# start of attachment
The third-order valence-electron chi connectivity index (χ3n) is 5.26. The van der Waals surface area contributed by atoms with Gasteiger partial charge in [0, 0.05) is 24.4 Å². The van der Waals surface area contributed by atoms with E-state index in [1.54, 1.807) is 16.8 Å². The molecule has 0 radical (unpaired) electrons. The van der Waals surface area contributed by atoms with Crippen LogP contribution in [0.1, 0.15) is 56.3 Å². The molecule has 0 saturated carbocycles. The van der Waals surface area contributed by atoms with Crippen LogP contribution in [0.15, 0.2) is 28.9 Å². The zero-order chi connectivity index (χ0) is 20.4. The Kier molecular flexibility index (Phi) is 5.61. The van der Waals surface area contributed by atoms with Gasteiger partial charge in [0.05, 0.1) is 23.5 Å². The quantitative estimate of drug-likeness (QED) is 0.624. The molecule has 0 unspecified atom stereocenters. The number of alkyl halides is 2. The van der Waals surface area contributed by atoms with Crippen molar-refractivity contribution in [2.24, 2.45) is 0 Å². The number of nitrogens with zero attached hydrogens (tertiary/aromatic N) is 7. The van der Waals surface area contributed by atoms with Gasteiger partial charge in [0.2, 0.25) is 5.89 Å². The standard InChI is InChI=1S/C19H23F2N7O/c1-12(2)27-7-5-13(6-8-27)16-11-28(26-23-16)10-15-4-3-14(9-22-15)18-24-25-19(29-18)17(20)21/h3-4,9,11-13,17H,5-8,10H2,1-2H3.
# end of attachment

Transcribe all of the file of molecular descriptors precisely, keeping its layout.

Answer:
The third-order valence-electron chi connectivity index (χ3n) is 5.26. The van der Waals surface area contributed by atoms with Gasteiger partial charge in [0, 0.05) is 24.4 Å². The van der Waals surface area contributed by atoms with E-state index in [1.54, 1.807) is 16.8 Å². The molecule has 0 radical (unpaired) electrons. The van der Waals surface area contributed by atoms with Crippen LogP contribution in [0.1, 0.15) is 56.3 Å². The molecule has 0 saturated carbocycles. The van der Waals surface area contributed by atoms with Crippen LogP contribution in [0.15, 0.2) is 28.9 Å². The zero-order chi connectivity index (χ0) is 20.4. The Kier molecular flexibility index (Phi) is 5.61. The van der Waals surface area contributed by atoms with Gasteiger partial charge in [0.05, 0.1) is 23.5 Å². The quantitative estimate of drug-likeness (QED) is 0.624. The molecule has 0 unspecified atom stereocenters. The number of alkyl halides is 2. The van der Waals surface area contributed by atoms with Crippen molar-refractivity contribution in [2.24, 2.45) is 0 Å². The number of nitrogens with zero attached hydrogens (tertiary/aromatic N) is 7. The van der Waals surface area contributed by atoms with Gasteiger partial charge in [0.2, 0.25) is 5.89 Å². The standard InChI is InChI=1S/C19H23F2N7O/c1-12(2)27-7-5-13(6-8-27)16-11-28(26-23-16)10-15-4-3-14(9-22-15)18-24-25-19(29-18)17(20)21/h3-4,9,11-13,17H,5-8,10H2,1-2H3.